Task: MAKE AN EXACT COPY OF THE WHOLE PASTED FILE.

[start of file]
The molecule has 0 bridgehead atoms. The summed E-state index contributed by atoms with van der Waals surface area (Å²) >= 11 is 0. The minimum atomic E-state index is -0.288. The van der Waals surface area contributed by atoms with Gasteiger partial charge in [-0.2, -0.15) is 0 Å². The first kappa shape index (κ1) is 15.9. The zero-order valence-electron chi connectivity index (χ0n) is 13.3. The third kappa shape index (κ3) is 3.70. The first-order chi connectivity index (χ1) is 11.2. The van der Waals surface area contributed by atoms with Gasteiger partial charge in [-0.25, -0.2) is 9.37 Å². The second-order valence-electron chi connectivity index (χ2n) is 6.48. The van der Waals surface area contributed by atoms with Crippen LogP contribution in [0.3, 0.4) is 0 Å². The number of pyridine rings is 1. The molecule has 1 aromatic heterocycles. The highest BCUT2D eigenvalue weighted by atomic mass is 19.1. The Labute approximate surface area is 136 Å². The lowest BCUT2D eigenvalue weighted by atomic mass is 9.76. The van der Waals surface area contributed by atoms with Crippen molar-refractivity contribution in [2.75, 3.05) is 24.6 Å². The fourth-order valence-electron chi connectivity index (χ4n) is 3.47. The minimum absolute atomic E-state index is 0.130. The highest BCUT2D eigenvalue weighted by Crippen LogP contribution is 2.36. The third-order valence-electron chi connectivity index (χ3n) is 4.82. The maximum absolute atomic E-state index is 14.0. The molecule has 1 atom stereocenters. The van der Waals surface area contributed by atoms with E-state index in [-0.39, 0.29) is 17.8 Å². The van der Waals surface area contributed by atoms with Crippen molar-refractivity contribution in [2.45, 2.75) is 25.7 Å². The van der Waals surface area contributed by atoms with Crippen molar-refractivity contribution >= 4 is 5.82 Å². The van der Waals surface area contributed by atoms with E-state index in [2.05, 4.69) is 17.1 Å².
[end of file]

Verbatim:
The molecule has 0 bridgehead atoms. The summed E-state index contributed by atoms with van der Waals surface area (Å²) >= 11 is 0. The minimum atomic E-state index is -0.288. The van der Waals surface area contributed by atoms with Gasteiger partial charge in [-0.2, -0.15) is 0 Å². The first kappa shape index (κ1) is 15.9. The zero-order valence-electron chi connectivity index (χ0n) is 13.3. The third kappa shape index (κ3) is 3.70. The first-order chi connectivity index (χ1) is 11.2. The van der Waals surface area contributed by atoms with Gasteiger partial charge in [-0.25, -0.2) is 9.37 Å². The second-order valence-electron chi connectivity index (χ2n) is 6.48. The van der Waals surface area contributed by atoms with Crippen LogP contribution in [0.3, 0.4) is 0 Å². The number of pyridine rings is 1. The molecule has 1 aromatic heterocycles. The highest BCUT2D eigenvalue weighted by atomic mass is 19.1. The Labute approximate surface area is 136 Å². The lowest BCUT2D eigenvalue weighted by atomic mass is 9.76. The van der Waals surface area contributed by atoms with Crippen molar-refractivity contribution in [2.75, 3.05) is 24.6 Å². The fourth-order valence-electron chi connectivity index (χ4n) is 3.47. The minimum absolute atomic E-state index is 0.130. The highest BCUT2D eigenvalue weighted by Crippen LogP contribution is 2.36. The third-order valence-electron chi connectivity index (χ3n) is 4.82. The maximum absolute atomic E-state index is 14.0. The molecule has 1 atom stereocenters. The van der Waals surface area contributed by atoms with E-state index in [-0.39, 0.29) is 17.8 Å². The van der Waals surface area contributed by atoms with Crippen molar-refractivity contribution in [2.45, 2.75) is 25.7 Å². The van der Waals surface area contributed by atoms with Crippen molar-refractivity contribution >= 4 is 5.82 Å². The van der Waals surface area contributed by atoms with E-state index in [2.05, 4.69) is 17.1 Å².